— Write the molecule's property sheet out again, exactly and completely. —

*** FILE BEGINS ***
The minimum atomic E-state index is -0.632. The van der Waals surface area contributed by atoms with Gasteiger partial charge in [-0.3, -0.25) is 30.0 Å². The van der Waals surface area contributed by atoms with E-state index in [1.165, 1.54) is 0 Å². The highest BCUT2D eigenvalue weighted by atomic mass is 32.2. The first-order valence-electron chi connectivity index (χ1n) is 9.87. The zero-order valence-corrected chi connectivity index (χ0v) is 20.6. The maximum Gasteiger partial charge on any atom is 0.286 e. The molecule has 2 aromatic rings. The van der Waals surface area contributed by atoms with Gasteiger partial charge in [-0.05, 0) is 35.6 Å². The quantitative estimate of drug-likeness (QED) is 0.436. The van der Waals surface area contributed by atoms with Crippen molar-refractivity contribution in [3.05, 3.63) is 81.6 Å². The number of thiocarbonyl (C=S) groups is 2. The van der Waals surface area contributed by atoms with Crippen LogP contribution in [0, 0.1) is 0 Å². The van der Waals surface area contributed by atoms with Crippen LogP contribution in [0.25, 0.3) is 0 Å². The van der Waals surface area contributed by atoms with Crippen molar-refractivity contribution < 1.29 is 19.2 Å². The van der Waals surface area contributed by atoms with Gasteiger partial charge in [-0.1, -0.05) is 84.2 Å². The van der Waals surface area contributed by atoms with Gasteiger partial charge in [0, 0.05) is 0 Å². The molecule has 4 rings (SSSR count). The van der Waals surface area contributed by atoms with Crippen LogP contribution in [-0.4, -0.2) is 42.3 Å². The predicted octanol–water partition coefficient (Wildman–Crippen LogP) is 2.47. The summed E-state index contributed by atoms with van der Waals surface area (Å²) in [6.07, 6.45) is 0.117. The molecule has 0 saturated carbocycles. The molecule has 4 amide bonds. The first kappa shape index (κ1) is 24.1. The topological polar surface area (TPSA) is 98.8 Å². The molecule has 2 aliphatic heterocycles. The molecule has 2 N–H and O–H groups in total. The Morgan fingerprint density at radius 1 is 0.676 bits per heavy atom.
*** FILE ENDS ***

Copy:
The minimum atomic E-state index is -0.632. The van der Waals surface area contributed by atoms with Gasteiger partial charge in [-0.3, -0.25) is 30.0 Å². The van der Waals surface area contributed by atoms with E-state index in [1.165, 1.54) is 0 Å². The highest BCUT2D eigenvalue weighted by atomic mass is 32.2. The first-order valence-electron chi connectivity index (χ1n) is 9.87. The zero-order valence-corrected chi connectivity index (χ0v) is 20.6. The maximum Gasteiger partial charge on any atom is 0.286 e. The molecule has 2 aromatic rings. The van der Waals surface area contributed by atoms with Gasteiger partial charge in [-0.05, 0) is 35.6 Å². The quantitative estimate of drug-likeness (QED) is 0.436. The van der Waals surface area contributed by atoms with Crippen molar-refractivity contribution in [3.05, 3.63) is 81.6 Å². The number of thiocarbonyl (C=S) groups is 2. The van der Waals surface area contributed by atoms with Crippen LogP contribution in [0, 0.1) is 0 Å². The van der Waals surface area contributed by atoms with Crippen LogP contribution in [0.25, 0.3) is 0 Å². The van der Waals surface area contributed by atoms with Crippen molar-refractivity contribution < 1.29 is 19.2 Å². The van der Waals surface area contributed by atoms with Gasteiger partial charge in [-0.1, -0.05) is 84.2 Å². The van der Waals surface area contributed by atoms with Gasteiger partial charge in [0, 0.05) is 0 Å². The molecule has 4 rings (SSSR count). The van der Waals surface area contributed by atoms with Crippen LogP contribution in [-0.4, -0.2) is 42.3 Å². The predicted octanol–water partition coefficient (Wildman–Crippen LogP) is 2.47. The summed E-state index contributed by atoms with van der Waals surface area (Å²) in [6.07, 6.45) is 0.117. The molecule has 0 saturated carbocycles. The molecule has 4 amide bonds. The first kappa shape index (κ1) is 24.1. The topological polar surface area (TPSA) is 98.8 Å². The molecule has 2 aliphatic heterocycles. The molecule has 2 N–H and O–H groups in total. The Morgan fingerprint density at radius 1 is 0.676 bits per heavy atom.